I’m working toward a Kickstarter proposal that will cover what I’ll try to make two weeks of work. That will let me set a relatively modest funding goal, which seems wise for a first project. As I look at things more closely, a PDF 1.7 upgrade as such looks like the wrong way to go; I’m not seeing PDF 1.7 features that break JHOVE. What I’m seeing, rather, is an assortment of problems in the PDF module that can break files for reasons not closely tied to their version, and some features that would be very nice to add.
Here’s a first go-around on issues with JHOVE 1.8 which I’m considering addressing. I’m open to other issues as well. Comments on which of these are most important would help me to set up my project proposal.
• PDF files that open with Acrobat and with OS X Preview are being declared not well-formed or not valid because JHOVE is encountering one kind of PDF object when it expects another. Figuring this out may require some digging into the specs and implementation notes. Bug reports which I’ve added myself on SourceForge include Casting exceptions in PDF module, Problem with PDF annotation dictionaries, and PDF module doesn’t recognize all encryption algorithms.
• The PDF module recognizes PDF/X through version 3 but not 4. Adding a profile for PDF/X-4 looks simple.
• The PDF module recognizes PDF/A-1 but not 2 and 3. This could be a significant amount of work, possibly less if I incorporate a third-party library.
• The PDF module doesn’t recognize encryption algorithm 5, although it’s been around since PDF 1.5. The fix for this is easy.
• In general, PDF module error messages are less useful than they should be. More specific information and better logging would help in diagnosing any issues.
• The optional document requirements dictionary is a new feature in 1.7. This gives information on what an application needs to do to process the document correctly, which sounds like a useful preservation feature. Reporting a requirements property would be good.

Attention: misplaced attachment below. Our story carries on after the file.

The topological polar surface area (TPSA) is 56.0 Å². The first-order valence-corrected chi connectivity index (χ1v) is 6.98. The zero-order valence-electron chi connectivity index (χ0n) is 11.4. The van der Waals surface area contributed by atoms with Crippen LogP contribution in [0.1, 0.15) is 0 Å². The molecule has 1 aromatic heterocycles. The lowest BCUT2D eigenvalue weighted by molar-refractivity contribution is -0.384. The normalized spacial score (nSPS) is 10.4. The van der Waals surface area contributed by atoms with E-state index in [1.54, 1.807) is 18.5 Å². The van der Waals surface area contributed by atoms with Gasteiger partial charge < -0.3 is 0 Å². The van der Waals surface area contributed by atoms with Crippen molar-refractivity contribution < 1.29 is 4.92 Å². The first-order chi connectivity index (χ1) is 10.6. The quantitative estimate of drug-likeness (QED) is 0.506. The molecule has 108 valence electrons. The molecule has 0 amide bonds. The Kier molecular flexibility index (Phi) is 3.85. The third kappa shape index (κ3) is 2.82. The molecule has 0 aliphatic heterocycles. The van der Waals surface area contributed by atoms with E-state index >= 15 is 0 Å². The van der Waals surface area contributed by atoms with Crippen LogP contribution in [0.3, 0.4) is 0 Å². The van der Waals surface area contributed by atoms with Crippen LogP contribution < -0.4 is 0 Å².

• “Portable collections” of embedded files are a new feature in PDF 1.7. This sounds like a property worth reporting.
• AIFF files created by iTunes, and perhaps by other software, use the “ID3” chunk for metadata. The AIFF module knows nothing about it. Parsing this chunk and reporting the metadata might be useful. I’ve already written code that does this for another project.
• The UTF-8 module is at Unicode 6.0, and Unicode is at 6.2. Updating this is straightforward grunt work.
• There’s been a request to check if TIFF files share storage between tags, which is not allowed by the spec. This most often happens by design when two values, such as XResolution and YResolution, are known to have the same value, but could also indicate a corrupted file.
• There has been some discussion of checking whether TIFF tile and strip content goes outside file boundaries. There are limits on how rigorously that can be done, since lengths depend on compression methods that are outside JHOVE’s scope, but some idiot-proofing is possible.
All of this together is far more than two weeks of work, of course. Which of these are most important to you? What else should be on the list?